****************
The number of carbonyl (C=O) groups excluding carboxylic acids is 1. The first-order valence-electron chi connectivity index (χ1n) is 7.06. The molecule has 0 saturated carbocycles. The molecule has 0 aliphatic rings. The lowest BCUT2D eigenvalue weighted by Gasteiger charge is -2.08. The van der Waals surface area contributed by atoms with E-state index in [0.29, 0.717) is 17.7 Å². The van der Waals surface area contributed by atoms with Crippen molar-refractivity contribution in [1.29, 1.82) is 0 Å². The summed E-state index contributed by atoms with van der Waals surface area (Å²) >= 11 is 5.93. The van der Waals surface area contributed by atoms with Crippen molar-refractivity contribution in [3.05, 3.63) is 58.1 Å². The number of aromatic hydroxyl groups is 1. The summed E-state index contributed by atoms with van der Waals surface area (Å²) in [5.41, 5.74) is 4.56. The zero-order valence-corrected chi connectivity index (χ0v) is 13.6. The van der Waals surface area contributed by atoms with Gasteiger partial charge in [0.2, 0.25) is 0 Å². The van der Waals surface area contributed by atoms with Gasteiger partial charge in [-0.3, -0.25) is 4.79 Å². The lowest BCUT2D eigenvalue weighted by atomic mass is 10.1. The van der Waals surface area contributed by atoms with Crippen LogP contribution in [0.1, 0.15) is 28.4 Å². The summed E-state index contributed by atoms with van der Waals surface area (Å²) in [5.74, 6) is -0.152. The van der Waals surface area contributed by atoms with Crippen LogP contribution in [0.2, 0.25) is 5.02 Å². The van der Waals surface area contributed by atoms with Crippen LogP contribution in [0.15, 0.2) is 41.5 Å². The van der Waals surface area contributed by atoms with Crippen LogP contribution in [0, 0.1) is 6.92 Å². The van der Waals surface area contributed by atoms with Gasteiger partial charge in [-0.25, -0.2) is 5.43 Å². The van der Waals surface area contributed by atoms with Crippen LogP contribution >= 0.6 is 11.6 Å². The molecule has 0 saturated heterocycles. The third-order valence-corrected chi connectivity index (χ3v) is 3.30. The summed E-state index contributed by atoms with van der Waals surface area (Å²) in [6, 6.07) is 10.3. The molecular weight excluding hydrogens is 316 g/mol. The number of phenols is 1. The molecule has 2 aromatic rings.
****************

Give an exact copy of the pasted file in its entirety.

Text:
The number of carbonyl (C=O) groups excluding carboxylic acids is 1. The first-order valence-electron chi connectivity index (χ1n) is 7.06. The molecule has 0 saturated carbocycles. The molecule has 0 aliphatic rings. The lowest BCUT2D eigenvalue weighted by Gasteiger charge is -2.08. The van der Waals surface area contributed by atoms with E-state index in [0.29, 0.717) is 17.7 Å². The van der Waals surface area contributed by atoms with Crippen molar-refractivity contribution in [1.29, 1.82) is 0 Å². The summed E-state index contributed by atoms with van der Waals surface area (Å²) >= 11 is 5.93. The van der Waals surface area contributed by atoms with Crippen molar-refractivity contribution in [3.05, 3.63) is 58.1 Å². The number of aromatic hydroxyl groups is 1. The summed E-state index contributed by atoms with van der Waals surface area (Å²) in [5.41, 5.74) is 4.56. The zero-order valence-corrected chi connectivity index (χ0v) is 13.6. The van der Waals surface area contributed by atoms with Gasteiger partial charge in [0.2, 0.25) is 0 Å². The van der Waals surface area contributed by atoms with Gasteiger partial charge in [-0.3, -0.25) is 4.79 Å². The lowest BCUT2D eigenvalue weighted by atomic mass is 10.1. The van der Waals surface area contributed by atoms with Crippen LogP contribution in [0.1, 0.15) is 28.4 Å². The summed E-state index contributed by atoms with van der Waals surface area (Å²) in [5.74, 6) is -0.152. The van der Waals surface area contributed by atoms with Crippen LogP contribution in [0.2, 0.25) is 5.02 Å². The van der Waals surface area contributed by atoms with Crippen LogP contribution in [0.15, 0.2) is 41.5 Å². The van der Waals surface area contributed by atoms with Crippen LogP contribution in [0, 0.1) is 6.92 Å². The van der Waals surface area contributed by atoms with Gasteiger partial charge in [-0.25, -0.2) is 5.43 Å². The van der Waals surface area contributed by atoms with Crippen LogP contribution >= 0.6 is 11.6 Å². The molecule has 0 saturated heterocycles. The third-order valence-corrected chi connectivity index (χ3v) is 3.30. The summed E-state index contributed by atoms with van der Waals surface area (Å²) in [6, 6.07) is 10.3. The molecular weight excluding hydrogens is 316 g/mol. The number of phenols is 1. The molecule has 2 aromatic rings.